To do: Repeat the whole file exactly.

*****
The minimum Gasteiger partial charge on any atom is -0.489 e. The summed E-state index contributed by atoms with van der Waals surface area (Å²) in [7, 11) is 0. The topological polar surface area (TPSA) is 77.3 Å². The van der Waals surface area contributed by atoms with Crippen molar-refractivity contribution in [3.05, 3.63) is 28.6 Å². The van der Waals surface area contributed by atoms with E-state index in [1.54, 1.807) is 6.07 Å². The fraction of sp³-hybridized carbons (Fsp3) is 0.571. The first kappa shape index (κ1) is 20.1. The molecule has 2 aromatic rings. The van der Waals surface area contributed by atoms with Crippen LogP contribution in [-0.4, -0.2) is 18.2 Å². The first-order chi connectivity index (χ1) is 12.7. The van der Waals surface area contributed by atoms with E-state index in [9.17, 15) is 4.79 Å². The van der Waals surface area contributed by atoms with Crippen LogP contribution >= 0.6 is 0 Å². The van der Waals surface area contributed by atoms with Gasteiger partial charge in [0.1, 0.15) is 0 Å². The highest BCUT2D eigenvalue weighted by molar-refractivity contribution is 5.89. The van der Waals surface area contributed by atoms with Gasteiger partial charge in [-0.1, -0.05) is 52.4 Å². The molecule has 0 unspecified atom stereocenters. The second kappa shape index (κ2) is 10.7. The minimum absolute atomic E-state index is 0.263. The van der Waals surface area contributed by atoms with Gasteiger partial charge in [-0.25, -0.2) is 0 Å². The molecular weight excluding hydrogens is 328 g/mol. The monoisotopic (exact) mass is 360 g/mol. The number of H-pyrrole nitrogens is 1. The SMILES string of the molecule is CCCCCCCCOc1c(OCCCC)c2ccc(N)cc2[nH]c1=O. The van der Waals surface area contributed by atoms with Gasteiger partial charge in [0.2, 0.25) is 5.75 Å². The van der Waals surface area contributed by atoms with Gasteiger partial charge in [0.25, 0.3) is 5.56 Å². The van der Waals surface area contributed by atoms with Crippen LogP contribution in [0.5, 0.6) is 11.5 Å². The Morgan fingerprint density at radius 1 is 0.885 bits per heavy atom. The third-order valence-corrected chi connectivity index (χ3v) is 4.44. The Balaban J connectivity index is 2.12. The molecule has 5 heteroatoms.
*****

The minimum Gasteiger partial charge on any atom is -0.489 e. The summed E-state index contributed by atoms with van der Waals surface area (Å²) in [7, 11) is 0. The topological polar surface area (TPSA) is 77.3 Å². The van der Waals surface area contributed by atoms with Crippen molar-refractivity contribution in [3.05, 3.63) is 28.6 Å². The van der Waals surface area contributed by atoms with E-state index in [1.54, 1.807) is 6.07 Å². The fraction of sp³-hybridized carbons (Fsp3) is 0.571. The first kappa shape index (κ1) is 20.1. The molecule has 2 aromatic rings. The van der Waals surface area contributed by atoms with Crippen LogP contribution in [-0.4, -0.2) is 18.2 Å². The first-order chi connectivity index (χ1) is 12.7. The van der Waals surface area contributed by atoms with E-state index in [9.17, 15) is 4.79 Å². The van der Waals surface area contributed by atoms with Crippen LogP contribution >= 0.6 is 0 Å². The van der Waals surface area contributed by atoms with Gasteiger partial charge in [0.1, 0.15) is 0 Å². The highest BCUT2D eigenvalue weighted by molar-refractivity contribution is 5.89. The van der Waals surface area contributed by atoms with Gasteiger partial charge in [-0.1, -0.05) is 52.4 Å². The molecule has 0 unspecified atom stereocenters. The second kappa shape index (κ2) is 10.7. The minimum absolute atomic E-state index is 0.263. The van der Waals surface area contributed by atoms with Gasteiger partial charge in [-0.25, -0.2) is 0 Å². The molecular weight excluding hydrogens is 328 g/mol. The monoisotopic (exact) mass is 360 g/mol. The number of H-pyrrole nitrogens is 1. The SMILES string of the molecule is CCCCCCCCOc1c(OCCCC)c2ccc(N)cc2[nH]c1=O. The van der Waals surface area contributed by atoms with Gasteiger partial charge in [0.2, 0.25) is 5.75 Å². The van der Waals surface area contributed by atoms with Gasteiger partial charge in [0.25, 0.3) is 5.56 Å². The van der Waals surface area contributed by atoms with Crippen LogP contribution in [0.5, 0.6) is 11.5 Å². The Morgan fingerprint density at radius 1 is 0.885 bits per heavy atom. The third-order valence-corrected chi connectivity index (χ3v) is 4.44. The Balaban J connectivity index is 2.12. The molecule has 5 heteroatoms.